From Darkness to Light – Concealment to Revelation!

Kislev, as we have previously noted, is the ninth month on the Jewish calendar, counting from Nisan. It is best known for the Festival of Hanukkah, which begins on the 25th of Kislev. What is often overlooked is the possible connection to the 9th month in the human cycle of life that represents a birthing process with something new being born! What, we may ask, is the connection?

Are there hidden sparks beneath the surface just waiting for us to discover? We shall see as we delve deeper into the messages of this month and the festival of Hanukkah.

As the days become shorter and the nights longer, we become increasingly aware of the growing darkness descending upon us in this month of Kislev. In actuality by the twenty-fifth day of every lunar month, it appears as though the moon is very close to having gone into exile. In no month is this more apparent than in Kislev for as we near its end, we find that the sun is also in the process of going into exile as the winter solstice approaches.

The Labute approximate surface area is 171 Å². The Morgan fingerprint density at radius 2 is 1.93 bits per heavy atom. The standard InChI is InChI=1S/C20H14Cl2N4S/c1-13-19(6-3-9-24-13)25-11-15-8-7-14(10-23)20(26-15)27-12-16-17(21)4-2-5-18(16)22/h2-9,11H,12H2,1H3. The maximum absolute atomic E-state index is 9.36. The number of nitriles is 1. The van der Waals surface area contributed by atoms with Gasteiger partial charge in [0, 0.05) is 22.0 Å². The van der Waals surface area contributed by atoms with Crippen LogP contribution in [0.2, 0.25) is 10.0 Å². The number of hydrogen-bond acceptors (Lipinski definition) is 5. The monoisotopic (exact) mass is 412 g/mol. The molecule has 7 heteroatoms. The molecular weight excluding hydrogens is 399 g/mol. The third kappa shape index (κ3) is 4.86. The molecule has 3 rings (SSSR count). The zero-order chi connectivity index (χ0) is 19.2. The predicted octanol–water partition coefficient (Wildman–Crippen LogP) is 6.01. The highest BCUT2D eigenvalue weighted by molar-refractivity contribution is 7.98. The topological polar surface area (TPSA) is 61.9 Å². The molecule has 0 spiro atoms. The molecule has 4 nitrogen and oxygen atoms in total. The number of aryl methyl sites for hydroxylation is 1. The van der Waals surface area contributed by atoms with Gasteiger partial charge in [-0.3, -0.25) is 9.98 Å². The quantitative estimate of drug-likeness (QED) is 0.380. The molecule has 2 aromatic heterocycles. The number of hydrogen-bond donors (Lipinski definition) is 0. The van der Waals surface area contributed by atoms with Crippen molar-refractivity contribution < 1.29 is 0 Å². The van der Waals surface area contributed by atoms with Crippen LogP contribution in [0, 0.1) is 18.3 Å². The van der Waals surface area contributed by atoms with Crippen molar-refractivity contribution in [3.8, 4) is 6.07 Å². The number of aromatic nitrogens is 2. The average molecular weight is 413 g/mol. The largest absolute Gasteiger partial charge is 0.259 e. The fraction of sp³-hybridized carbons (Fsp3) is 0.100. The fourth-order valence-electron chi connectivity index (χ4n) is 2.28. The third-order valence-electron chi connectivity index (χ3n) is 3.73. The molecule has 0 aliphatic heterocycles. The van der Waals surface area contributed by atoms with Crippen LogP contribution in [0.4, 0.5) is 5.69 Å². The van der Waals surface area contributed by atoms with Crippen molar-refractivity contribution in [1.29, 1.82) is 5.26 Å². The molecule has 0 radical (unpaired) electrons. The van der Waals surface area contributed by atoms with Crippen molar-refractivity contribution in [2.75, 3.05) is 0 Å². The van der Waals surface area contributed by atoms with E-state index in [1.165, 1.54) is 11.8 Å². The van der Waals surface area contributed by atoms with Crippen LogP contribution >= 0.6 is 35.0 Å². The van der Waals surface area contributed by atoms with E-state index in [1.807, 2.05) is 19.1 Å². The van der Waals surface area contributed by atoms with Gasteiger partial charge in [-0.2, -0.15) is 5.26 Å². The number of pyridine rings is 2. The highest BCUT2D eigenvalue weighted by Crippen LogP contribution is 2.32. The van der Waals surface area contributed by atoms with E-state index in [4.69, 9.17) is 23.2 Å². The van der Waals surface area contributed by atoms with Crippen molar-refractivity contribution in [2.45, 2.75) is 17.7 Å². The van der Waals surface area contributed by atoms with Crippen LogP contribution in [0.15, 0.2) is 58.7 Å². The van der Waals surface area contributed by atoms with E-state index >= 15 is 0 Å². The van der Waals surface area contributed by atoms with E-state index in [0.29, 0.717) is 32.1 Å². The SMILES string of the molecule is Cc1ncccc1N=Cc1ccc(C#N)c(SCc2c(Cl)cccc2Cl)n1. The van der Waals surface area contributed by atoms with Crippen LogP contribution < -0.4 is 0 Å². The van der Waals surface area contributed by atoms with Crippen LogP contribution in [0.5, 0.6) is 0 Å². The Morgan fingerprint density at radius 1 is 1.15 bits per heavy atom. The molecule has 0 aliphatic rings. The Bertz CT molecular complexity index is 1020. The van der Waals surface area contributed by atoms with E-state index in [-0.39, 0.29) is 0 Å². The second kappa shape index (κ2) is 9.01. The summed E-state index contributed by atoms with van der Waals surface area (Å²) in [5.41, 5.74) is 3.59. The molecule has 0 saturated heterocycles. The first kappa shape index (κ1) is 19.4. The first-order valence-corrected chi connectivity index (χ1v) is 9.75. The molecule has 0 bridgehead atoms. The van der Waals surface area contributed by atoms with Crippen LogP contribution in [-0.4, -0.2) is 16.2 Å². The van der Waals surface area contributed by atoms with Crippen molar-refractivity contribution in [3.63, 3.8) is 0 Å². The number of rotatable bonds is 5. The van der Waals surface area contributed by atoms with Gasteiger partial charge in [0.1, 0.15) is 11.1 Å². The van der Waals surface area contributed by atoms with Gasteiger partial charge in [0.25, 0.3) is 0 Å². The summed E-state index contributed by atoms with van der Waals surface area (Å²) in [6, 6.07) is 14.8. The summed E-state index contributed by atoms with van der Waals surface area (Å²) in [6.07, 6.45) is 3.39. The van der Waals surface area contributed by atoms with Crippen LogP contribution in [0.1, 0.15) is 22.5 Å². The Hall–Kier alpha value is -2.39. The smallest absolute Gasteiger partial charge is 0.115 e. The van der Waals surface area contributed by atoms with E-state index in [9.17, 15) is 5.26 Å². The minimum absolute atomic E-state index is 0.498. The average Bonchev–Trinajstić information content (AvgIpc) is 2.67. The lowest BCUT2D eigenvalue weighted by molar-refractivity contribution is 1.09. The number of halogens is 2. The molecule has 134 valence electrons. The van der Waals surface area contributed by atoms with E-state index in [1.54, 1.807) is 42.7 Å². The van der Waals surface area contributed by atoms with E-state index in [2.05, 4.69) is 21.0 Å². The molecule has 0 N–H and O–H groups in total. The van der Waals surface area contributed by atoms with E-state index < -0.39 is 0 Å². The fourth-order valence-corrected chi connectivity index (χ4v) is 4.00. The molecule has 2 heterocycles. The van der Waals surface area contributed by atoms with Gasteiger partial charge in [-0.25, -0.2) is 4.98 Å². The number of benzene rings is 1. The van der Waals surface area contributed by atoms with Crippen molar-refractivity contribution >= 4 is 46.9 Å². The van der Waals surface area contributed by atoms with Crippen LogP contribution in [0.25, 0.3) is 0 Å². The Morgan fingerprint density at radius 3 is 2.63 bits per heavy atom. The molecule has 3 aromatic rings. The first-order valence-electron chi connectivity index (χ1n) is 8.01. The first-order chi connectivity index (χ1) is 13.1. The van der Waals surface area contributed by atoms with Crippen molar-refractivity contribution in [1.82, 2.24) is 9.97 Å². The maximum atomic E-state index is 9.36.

We learned from our previous article that Kis derives from the word to cover or to conceal in Hebrew and that Lev has several meanings…one meaning is His or to Him. If we relate this to HaShem, it means HaShem is covered, concealed, or His concealment.

Could we perhaps associate this concept of HaShem being concealed or covered with the growing physical darkness that comes in the month of Kislev to the resulting emotional and spiritual darkness that descends upon many of us during this dark time of year? Encompassed by the darkness it can become easy to become overwhelmed, slip into despair and succumb to depression. For many it may begin to feel as though HaShem our G-d and Creator is hidden and that the light may never return.

But that is only a feeling, not a reality, for we know that He is always with us, whether we feel it or not, and that the light will indeed return…for everything has an order. In the wise words of King Solomon from the Book of Ecclesiastes we read, “To everything there is a season and a purpose to everything under the sun” (Eccles. 3:1)…and this includes the darkness in the month of Kislev.

It helps to recall that in the beginning when HaShem first began creating the world that it was “void and without form (tohu v’vohu) and darkness was upon the face of the deep” (Beresheit/Genesis 1:1)…and what did HaShem do? He brought forth the light!

This was a precedent set from the beginning…that light always follows the darkness, and with that light comes hope. As the Psalmist so eloquently penned, “Weeping may endure for a night, but joy cometh in the morning” (Psalm30:5).